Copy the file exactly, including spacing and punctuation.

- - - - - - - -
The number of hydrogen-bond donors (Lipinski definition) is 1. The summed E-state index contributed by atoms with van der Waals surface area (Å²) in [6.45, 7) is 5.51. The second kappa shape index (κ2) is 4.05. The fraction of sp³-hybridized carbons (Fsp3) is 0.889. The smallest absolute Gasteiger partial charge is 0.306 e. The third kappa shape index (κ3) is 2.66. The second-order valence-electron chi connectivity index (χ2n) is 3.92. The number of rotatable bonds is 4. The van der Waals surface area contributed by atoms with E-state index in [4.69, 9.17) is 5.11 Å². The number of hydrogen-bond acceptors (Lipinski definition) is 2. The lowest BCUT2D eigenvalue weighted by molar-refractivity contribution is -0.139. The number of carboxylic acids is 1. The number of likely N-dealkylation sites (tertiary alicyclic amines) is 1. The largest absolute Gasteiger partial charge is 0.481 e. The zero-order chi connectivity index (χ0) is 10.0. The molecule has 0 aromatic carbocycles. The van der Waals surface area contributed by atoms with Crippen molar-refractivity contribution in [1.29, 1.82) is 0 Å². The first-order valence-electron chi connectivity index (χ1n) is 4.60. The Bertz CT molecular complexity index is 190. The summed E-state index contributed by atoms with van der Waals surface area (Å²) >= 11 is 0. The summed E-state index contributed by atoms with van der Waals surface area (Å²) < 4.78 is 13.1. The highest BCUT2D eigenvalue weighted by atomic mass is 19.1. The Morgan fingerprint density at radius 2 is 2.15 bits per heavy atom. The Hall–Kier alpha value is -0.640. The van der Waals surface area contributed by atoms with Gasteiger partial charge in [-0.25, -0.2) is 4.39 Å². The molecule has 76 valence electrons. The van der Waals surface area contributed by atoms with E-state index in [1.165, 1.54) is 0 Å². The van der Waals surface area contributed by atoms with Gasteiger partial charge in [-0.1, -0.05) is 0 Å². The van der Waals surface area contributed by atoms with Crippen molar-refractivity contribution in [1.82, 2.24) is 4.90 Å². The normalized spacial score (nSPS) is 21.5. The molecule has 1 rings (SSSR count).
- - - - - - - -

The number of hydrogen-bond donors (Lipinski definition) is 1. The summed E-state index contributed by atoms with van der Waals surface area (Å²) in [6.45, 7) is 5.51. The second kappa shape index (κ2) is 4.05. The fraction of sp³-hybridized carbons (Fsp3) is 0.889. The smallest absolute Gasteiger partial charge is 0.306 e. The third kappa shape index (κ3) is 2.66. The second-order valence-electron chi connectivity index (χ2n) is 3.92. The number of rotatable bonds is 4. The van der Waals surface area contributed by atoms with E-state index in [4.69, 9.17) is 5.11 Å². The number of hydrogen-bond acceptors (Lipinski definition) is 2. The lowest BCUT2D eigenvalue weighted by molar-refractivity contribution is -0.139. The number of carboxylic acids is 1. The number of likely N-dealkylation sites (tertiary alicyclic amines) is 1. The largest absolute Gasteiger partial charge is 0.481 e. The zero-order chi connectivity index (χ0) is 10.0. The molecule has 0 aromatic carbocycles. The van der Waals surface area contributed by atoms with Crippen molar-refractivity contribution in [1.29, 1.82) is 0 Å². The first-order valence-electron chi connectivity index (χ1n) is 4.60. The Bertz CT molecular complexity index is 190. The summed E-state index contributed by atoms with van der Waals surface area (Å²) >= 11 is 0. The summed E-state index contributed by atoms with van der Waals surface area (Å²) < 4.78 is 13.1. The highest BCUT2D eigenvalue weighted by atomic mass is 19.1. The Morgan fingerprint density at radius 2 is 2.15 bits per heavy atom. The Hall–Kier alpha value is -0.640. The van der Waals surface area contributed by atoms with Gasteiger partial charge in [-0.25, -0.2) is 4.39 Å². The molecule has 76 valence electrons. The van der Waals surface area contributed by atoms with E-state index in [1.165, 1.54) is 0 Å². The van der Waals surface area contributed by atoms with Gasteiger partial charge in [-0.1, -0.05) is 0 Å². The van der Waals surface area contributed by atoms with Crippen molar-refractivity contribution in [1.82, 2.24) is 4.90 Å². The normalized spacial score (nSPS) is 21.5. The molecule has 1 rings (SSSR count).